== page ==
Parent and Teacher Corner


Find us on Facebook.  Log on and search "Little People of America".  Our page has the green LPA logo.

LPA has a wonderful network of parents, members and professionals who are available to help our members in a variety of different situations, whether it be someone to talk to, or a volunteer to provide a community outreach training for your school. To read about one family's experience in the LPA community, read All in With LPA.  

Whether you are a parent of an older child or a newborn - you are in the right place.
LPA has a network of parents and peers across the United States to help with your questions and concerns. Start by contacting the national office at [email protected] or by phone at 1-888-LPA-2001.

First Steps for Parents
1.  Download our publication "It's A Whole New View; A Guide for Raising a Child With Dwarfism".   Teachers - this booklet is also good for your needs too.


2.  Find your local chapter and district officers.

3.  Find a Medical Advisory Board doctor nearest you.  Little People of America's Medical Advisory Board is made up of outstanding medical professionals who specialize in dwarfism. You or your physician may wish to contact them for specialized information. 

Obviously not every little person can be treated by a member of the Medical Advisory Board but many physicians across the United States and Canada are experienced in treating problems related to dwarfism. LPA is in the process of compiling a list of physicians from around the United States who can treat orthopedic, respiratory, neurological, and other complications of dwarfism.  Your local contacts should also be able to refer to the best doctors in your area.  Be a careful consumer.  You will be the strongest advocate for your child and most likely you will end up learning more about your child's dwarfism than your pediatrician.  Be ready to learn, and to teach.  

4.  Print the weight, height and head circumference article for you and your pediatrician.
(specific to achondroplasia dwarfism)

5.  If you are looking for a specific accommodations, like a toy or pedal extensions, check the Adaptive Products page.

6.  Join the private Facebook group, LPA Parents Page, and the public Little People of America page.  Investigate the on-line Yahoo groups. The two most popular groups are "Dwarfism" and "Parents of Little People 2".

7.   If your child has achondroplasia, print "Health Supervision for Children With Achondroplasia".  This will help you, your pediatrician, and your insurance company make sure your child receives the right care.

8.  If your child is having surgery or anesthesia print "Dwarfs Pathophysiology and Anesthetic Implications."

9.   Information about IEP's and School Issues  - An IEP, Individualize Education Plan is a document that will allow your child to have the physical accommodations he or she might need.  Common accommodations are:  more time to pass between classes without penalty, more time on tests if manual dexterity is an isue, a lowered swing or tether ball line, a step stool (portable or permanent) in the bathrooms and at water fountains, easy open door handle levels (not knobs), a light pressure on automatic door closure settings, a lowered mirror in the bathroom, a lowered paper towel dispenser, modified requirements for PE - not necessarily a special PE class.  For example instead of running a mile (a common PE requirement) ask for the child to be able to walk/run a half a mile instead, if that is a better fit for the child.   PE Teachers have the ability to modify the Presidents Challenge on Physical Fitness and tailor the tests to our kids abilities, allowing our kids to still participate and "pass" the requirement.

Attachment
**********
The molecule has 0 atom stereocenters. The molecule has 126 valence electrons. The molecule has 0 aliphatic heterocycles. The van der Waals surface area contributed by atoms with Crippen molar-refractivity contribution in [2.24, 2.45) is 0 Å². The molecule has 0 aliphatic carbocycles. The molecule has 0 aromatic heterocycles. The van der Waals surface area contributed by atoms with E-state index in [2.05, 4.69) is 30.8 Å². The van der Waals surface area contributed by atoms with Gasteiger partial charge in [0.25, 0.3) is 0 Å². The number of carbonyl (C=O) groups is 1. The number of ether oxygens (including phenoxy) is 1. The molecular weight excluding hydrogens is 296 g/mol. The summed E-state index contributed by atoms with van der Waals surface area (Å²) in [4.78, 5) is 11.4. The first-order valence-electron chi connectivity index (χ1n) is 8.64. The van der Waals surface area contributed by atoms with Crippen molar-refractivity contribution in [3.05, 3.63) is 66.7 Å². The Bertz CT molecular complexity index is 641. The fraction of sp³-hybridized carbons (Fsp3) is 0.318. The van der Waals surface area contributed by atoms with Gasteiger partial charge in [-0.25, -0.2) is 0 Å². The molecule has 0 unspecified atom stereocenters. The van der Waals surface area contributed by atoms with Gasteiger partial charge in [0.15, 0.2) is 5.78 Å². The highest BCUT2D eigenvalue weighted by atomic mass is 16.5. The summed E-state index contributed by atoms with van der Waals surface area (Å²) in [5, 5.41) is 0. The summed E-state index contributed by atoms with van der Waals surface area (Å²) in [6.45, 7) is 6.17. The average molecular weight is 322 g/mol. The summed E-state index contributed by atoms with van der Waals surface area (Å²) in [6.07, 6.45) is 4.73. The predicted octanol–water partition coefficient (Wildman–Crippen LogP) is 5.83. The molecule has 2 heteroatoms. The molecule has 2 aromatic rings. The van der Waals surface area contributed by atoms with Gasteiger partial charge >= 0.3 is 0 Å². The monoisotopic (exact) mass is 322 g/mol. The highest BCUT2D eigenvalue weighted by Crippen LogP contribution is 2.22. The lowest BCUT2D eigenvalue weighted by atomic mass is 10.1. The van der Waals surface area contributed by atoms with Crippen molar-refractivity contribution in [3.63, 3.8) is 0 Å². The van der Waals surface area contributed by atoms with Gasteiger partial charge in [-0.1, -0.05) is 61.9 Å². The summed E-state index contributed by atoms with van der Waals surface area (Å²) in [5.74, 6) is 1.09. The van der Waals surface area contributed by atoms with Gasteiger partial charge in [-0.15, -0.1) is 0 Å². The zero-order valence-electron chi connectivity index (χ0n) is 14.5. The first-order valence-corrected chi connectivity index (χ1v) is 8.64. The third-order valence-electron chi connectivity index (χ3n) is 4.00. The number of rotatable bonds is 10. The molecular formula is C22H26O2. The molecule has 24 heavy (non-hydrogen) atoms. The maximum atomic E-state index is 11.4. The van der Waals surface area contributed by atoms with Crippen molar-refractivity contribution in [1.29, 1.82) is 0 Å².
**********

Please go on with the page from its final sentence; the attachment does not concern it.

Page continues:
10.    School Letters - There seems to be two schools of thought on school letters. One is “My child would be mortified if I sent a letter out about her!” The other is “The more I can educate the people around my child the better, so the weight of 'fitting in and explanation' does not fall entirely on her shoulders.”  Don’t confuse quietness with acceptance or understanding on the publics part. The decision to use a school letter or not is purely individual and should be made after consideration of your environment and your childs’ personality.

11.   Guidelines for creating a 504 plan - Refer to these guidelines for creating a 504 plan for your child. 504 Plans are customized documents that are created by the school and parents, working together to reduce the obstacles your child may face. 

12.  Accommodations in the School.  This Powerpoint Presentation was created for personal use by an LPA family, and contains great information and pictures.  Color PDF of Powerpoint Presentation. Black and white PDF of Powerpoint Presentation.

13.  Bullying - any child can be bullied, but children with differences are at risk simply because they move different and look different than their peers.  Check out our resources on the Dwarfism Support Organizations and Groups page, as well as the Books and Articles > Parenting and Childrens Books page.

14.  Starting Points.  There are many local resources for people with disabilities and their families that LPA members may find helpful to contact when needing assistance to access healthcare, education, employment, and assistive technology.  Download this helpful document.

15.  What is LPA and our history?  This brief powerpoint explains what LPA does and why we exist. What is LPA? 

16.  Magical Mask Pixi Storybook written by a a SF Bay Area parent of an LP.  It is about CPAP use for children. Parents can obtain a free copy of the Magical Mask book by calling 1-800-424-0737 ext. 8

17.  College for Students with Disabilities Guide  

18.  Guide for Deaf & Hearing Impaired College Students  has a lot of helpful information geared toward hearing impaired and deaf college students.

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